[concurrency-interest] synchronized constructors

Yuval Shavit yshavit at akiban.com
Thu Dec 15 16:43:02 EST 2011

So is the assumption that safe initial publication to other threads is
always required, and thread safety guarantees only kick in once that's been

I could imagine someone assigning their MyPoint to a non-volatile static
and creating a new instance if that static is null:

public static MyPoint myPoint;

MyPoint getAnyOldPoint() {
    if (myPoint == null)
        myPoint = new MyPoint();
    return myPoint;

The person who writes that code (not me! :)  ) says, "I don't care which
MyPoint I get -- I don't care if it's the same one another thread sees or
not. All I care is that there is one, and that it's thread-safe. And I got
one (didn't have to instantiate it in this method), but it wasn't thread
safe: I saw "(0,-1)" even though no thread could have possibly set such a
state. I must have seen the initial state of a MyPoint, but it wasn't
thread safe."

Now, I would love to tell them "sure it's thread safe, you're just doing
stupid things." But would they be wrong in telling me that no, my class is
only *partially* thread safe?


On Thu, Dec 15, 2011 at 4:30 PM, Nathan Reynolds <nathan.reynolds at oracle.com
> wrote:

>  How is the MyPoint instance going to become shared with another thread?
> The thread calling the constructor has to execute some sort of
> synchronization to share the reference to the MyPoint instance.  The
> synchronization will cause a happens-before edge to be created.  For
> example, this code assigns a volatile field.  Writing to the volatile will
> ensure the proper values of x and y will be visible.
> public volatile MyPoint point = new MyPoint();
> Nathan Reynolds<http://psr.us.oracle.com/wiki/index.php/User:Nathan_Reynolds>| Consulting Member of Technical Staff |
> 602.333.9091
> Oracle PSR Engineering <http://psr.us.oracle.com/> | Server Technology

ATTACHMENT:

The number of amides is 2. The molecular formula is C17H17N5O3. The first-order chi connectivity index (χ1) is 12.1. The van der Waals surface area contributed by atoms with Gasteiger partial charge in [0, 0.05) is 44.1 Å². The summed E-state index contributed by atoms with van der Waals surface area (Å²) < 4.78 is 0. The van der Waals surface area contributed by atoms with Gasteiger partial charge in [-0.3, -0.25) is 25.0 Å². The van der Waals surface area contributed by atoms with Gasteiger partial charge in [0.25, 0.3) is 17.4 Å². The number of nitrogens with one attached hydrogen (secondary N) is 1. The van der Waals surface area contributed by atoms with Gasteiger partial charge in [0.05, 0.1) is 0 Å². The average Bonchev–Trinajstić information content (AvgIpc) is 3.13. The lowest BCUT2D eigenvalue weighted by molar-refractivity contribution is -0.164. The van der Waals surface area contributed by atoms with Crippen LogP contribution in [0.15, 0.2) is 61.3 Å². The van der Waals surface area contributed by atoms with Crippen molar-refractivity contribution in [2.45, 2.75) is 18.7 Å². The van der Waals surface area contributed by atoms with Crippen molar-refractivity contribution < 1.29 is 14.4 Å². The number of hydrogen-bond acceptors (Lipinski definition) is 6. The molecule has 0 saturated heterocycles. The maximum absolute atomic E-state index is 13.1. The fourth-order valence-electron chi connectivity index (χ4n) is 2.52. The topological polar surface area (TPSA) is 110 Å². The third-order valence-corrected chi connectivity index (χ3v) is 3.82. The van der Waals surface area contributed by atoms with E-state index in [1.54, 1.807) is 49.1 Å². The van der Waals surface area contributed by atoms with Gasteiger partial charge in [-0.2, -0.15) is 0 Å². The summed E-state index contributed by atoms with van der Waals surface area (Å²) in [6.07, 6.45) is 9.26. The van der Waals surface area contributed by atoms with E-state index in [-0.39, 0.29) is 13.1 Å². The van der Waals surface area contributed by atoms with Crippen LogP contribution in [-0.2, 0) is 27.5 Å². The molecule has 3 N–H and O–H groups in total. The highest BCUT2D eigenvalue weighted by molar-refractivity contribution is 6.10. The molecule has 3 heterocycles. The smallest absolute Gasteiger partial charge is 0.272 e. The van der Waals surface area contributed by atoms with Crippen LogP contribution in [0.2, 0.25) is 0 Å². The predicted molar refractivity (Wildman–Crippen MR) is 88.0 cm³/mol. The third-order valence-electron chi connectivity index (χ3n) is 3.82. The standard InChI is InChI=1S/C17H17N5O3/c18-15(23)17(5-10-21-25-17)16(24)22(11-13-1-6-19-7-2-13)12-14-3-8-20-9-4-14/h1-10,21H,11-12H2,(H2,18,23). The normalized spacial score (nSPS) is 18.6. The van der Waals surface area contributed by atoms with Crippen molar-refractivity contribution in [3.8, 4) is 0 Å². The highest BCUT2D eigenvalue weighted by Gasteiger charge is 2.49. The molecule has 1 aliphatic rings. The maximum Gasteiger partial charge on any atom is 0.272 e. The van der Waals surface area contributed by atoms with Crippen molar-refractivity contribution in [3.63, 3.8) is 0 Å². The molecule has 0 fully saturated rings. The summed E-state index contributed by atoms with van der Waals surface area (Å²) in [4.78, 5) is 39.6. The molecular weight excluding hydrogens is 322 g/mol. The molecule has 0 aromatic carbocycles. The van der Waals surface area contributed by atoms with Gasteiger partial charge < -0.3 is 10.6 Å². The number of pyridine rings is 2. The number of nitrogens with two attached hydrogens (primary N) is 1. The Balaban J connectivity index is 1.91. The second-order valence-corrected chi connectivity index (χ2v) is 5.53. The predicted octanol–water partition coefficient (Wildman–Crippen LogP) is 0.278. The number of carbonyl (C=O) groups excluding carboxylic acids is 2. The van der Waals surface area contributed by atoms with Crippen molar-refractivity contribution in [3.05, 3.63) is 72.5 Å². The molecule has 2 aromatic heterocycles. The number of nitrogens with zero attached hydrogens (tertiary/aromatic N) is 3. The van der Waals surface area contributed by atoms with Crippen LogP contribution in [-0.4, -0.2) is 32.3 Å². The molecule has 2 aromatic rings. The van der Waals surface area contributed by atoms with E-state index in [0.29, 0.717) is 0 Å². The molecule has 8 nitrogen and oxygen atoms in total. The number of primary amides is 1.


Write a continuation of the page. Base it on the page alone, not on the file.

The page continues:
> On 12/15/2011 2:10 PM, Yuval Shavit wrote:
> Hi all,
>  This came up a few days ago on stackoverflow.com -- I forget the exact
> post, but someone referenced the JLS section concerning why constructors
> can't be synchronized:
>  There is no practical need for a constructor to be synchronized, because
>> it would lock the object under construction, which is normally not made
>> available to other threads until all constructors for the object have
>> completed their work.
>  If synchronization were only about mutual exclusion, this would make
> sense; but it also has memory visibility guarantees. For instance, say I
> have this really simple class:
>       public class MyPoint {
>         private int x;
>         private int y;
>         public MyPoint() {
>             x = -1; // init to (-1,-1) for some reason
>             y = -1;
>         }
>          public synchronized void setX(int x, int y) {
>             this.x = x;
>             this.y = y;
>         }
>          @Override
>         public synchronized String toString() {
>             return "(" + x + ", " + y + ")";
>         }
>     }
>  There's a thread safety issue there, right? There was no synchronization
> during construction time, and thus no happens-before between ctor ending
> and toString() starting, so with reordering etc, you could observe the
> initial state as "(0, 0)", "(-1, 0)", "(-1, -1)" or "(-1, 0)".  You could
> get around this by calling setX from the constructor, but if setX is
> non-final, that has its own issues. You could also put the x and y
> initialization within a synchronized (this) { ... } -- but at that point,
> why not just allow the constructor to be synchronized?
>  Thanks,
> Yuval
> _______________________________________________
> Concurrency-interest mailing listConcurrency-interest at cs.oswego.eduhttp://cs.oswego.edu/mailman/listinfo/concurrency-interest
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